Sunday, 25 March 2012

Galapagos Islands - Day 2

We were called to breakfast by the ‘dinner bell’ at 7.30am and sat down to fruit, yoghurt, cereal, omelette, breads, jams, tea, coffee and fresh fruit juice – a nice way to start to the day as we looked out over the new port which we had arrived at overnight.  It’s a strange sensation to go to sleep and then wake up and walk out on deck to see a completely unfamiliar landscape, and despite knowing thousands had been doing the same before us – it felt like a bit of a discovery adventure!

We gathered our gear and took a motor boat to a crystal blue channel between two islands where we snorkeled around for an hour or so.  Sarah had her first experience swimming with a sea lion, who was very curious about the strange human hybrid with flippers and twirled around her a couple of times before swimming away.  Shortly after a very large male seal lion started barking and chased us all away from his haram, which led us both to discovering a giant sea turtle that was gracefully coasting along the ocean bottom. It was incredible to be so close to such a beautiful creature in his own habitat, which stopped occasionally to munch on a piece of floating seaweed and eye off his adoring fans who were following him so closely. 

Our next stop was a massive volcanic rock formation sticking up out of the water that also drops 80m straight down into the ocean. Jumping in the water was an icy cold experience compared to our previous location and we swam briskly in-between the high rocks, through a channel that is known for usually having Galapagos sharks around.  It turned out to be our lucky day, as we swam above (and dove down to see!) a huge pod of sharks, some up to 2m in length.  As well as the impressive sharks there was also plenty of colourful fish and Sarah managed to glimpse another large sea turtle before we reboarded the boat, a little blue from the cold, but well worth the pain! 

After anchoring off a small beach for lunch, we dried off and headed to the harbour where we wandered for half an hour (well actually we wandered as both of us had forgotten to bring money, most other people  in our group enjoyed a coffee on the harbour and we hung out with the Stepho’s photographing the numerous sea lions that littered the shore).
Too cute!
Our next stop was the Galapagos Interpretation Center where the history of the Galapagos island is really well presented, both the environmental and the human stories.  There is a path from the centre that leads to the famous sea lion beach where we were given two hours free time to explore.  (We think that our guide Chimarro just wanted to ditch us in order hang out with some girls in town for the afternoon…. a theme that continued frequently throughout the rest of the tour).

Despite not having our guide to answer our many questions about the local fauna and flora, we had fun getting up close and personal with the sea lions! It was great standing in the shallow water with the tiny sea lion pups splashing and playing around you, and afterwards watching the male sea lion run up and down the beach barking at all his females, then he would jump in the water to bark at the sea lion pups, rounding them up back onto shore. He was a busy guy keeping his enormous haram in order!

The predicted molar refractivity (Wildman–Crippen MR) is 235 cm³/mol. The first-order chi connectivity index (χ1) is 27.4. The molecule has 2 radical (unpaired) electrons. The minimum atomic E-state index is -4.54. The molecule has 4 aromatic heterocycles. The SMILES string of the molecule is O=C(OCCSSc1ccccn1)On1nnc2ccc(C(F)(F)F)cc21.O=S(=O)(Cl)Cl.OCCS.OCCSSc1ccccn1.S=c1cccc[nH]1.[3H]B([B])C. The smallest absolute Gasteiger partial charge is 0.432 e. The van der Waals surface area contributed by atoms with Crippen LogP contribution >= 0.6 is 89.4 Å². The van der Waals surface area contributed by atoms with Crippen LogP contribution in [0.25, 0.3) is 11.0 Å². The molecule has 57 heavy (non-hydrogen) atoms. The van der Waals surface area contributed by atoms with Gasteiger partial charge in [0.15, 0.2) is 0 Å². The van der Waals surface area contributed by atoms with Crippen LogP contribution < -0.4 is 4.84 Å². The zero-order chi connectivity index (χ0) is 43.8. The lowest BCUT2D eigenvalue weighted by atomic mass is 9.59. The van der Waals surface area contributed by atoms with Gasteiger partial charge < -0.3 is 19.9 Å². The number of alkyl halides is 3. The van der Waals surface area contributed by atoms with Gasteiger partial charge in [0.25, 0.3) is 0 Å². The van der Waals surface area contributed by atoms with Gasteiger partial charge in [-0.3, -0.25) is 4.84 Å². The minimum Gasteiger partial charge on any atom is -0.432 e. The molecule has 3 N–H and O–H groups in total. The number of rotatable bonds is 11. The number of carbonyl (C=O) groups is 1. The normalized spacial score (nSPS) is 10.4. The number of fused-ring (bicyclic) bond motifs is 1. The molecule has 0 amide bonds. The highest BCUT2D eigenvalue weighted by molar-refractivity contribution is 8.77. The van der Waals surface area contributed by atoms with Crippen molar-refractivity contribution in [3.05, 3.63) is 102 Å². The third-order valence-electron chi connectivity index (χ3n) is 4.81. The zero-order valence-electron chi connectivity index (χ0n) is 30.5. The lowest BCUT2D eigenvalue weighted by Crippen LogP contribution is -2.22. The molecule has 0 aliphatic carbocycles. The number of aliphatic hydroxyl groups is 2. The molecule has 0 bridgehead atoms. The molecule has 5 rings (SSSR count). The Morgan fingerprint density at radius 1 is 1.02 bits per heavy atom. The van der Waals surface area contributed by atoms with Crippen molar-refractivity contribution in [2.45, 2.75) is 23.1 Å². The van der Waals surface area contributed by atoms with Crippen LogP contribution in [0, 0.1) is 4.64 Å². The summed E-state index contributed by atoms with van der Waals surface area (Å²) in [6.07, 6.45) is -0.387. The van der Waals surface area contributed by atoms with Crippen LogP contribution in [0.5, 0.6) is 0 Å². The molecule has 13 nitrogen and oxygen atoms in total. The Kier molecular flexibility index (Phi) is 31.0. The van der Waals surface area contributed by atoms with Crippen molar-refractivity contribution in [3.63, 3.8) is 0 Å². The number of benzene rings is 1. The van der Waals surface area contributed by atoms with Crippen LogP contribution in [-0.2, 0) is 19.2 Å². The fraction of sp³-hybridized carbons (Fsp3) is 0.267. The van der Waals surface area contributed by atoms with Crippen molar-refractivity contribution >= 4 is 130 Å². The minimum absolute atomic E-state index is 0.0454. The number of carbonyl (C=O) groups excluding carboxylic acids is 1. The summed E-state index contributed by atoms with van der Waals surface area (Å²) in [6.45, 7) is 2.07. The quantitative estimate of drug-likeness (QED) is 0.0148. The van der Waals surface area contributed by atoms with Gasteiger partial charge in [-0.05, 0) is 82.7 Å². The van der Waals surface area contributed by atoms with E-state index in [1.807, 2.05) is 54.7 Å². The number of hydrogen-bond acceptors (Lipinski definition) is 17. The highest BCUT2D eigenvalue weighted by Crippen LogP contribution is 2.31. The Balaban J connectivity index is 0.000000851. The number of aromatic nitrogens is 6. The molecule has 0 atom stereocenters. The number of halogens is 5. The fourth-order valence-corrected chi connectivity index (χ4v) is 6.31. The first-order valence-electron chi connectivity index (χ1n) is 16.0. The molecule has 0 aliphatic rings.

Sarah socialising with some baby sea lions
The other close encounter was with the marine iguanas that were sunning themselves and violently shaking the heads in order to process and squirt salt water out of their noses (which Dave always managed to mistime when trying to photograph the squirt in action).  We also spent some time watching the twenty or so surfers carving up the break that broke around the headland (well Sarah watched the surfers while Dave continued in vain to capture the 'squirt').  

After our two hours of free time, we caught a boat back to our catamaran for another excellent feed (we can’t rave enough about the chief on the boat!).  Since we’d already had a lot of free time during the day in the port, Dave and I decided not to head back in after dinner and instead starting going through the already 100’s of photographs that we’d taken of the fantastic animals in only 2 days... Relaxing on a catamaran was quite nice, and the crew make it a friendly atmosphere, despite the large communication barrier, but as usual smiles and nods always go a long way!

During the night we again pulled anchor and went from Isla Santa Fé to Isla Floreana.  This night it was actually quite a rough crossing and we were awoken a few times during the night as a result of the waves giving us the feeling that we were launching into the air.  Dave was very grateful that we’d managed to find sea sickness tablets back in Guayaquil or else our small bathroom with a hand-pump toilet could’ve been a bit worse for wear by morning….

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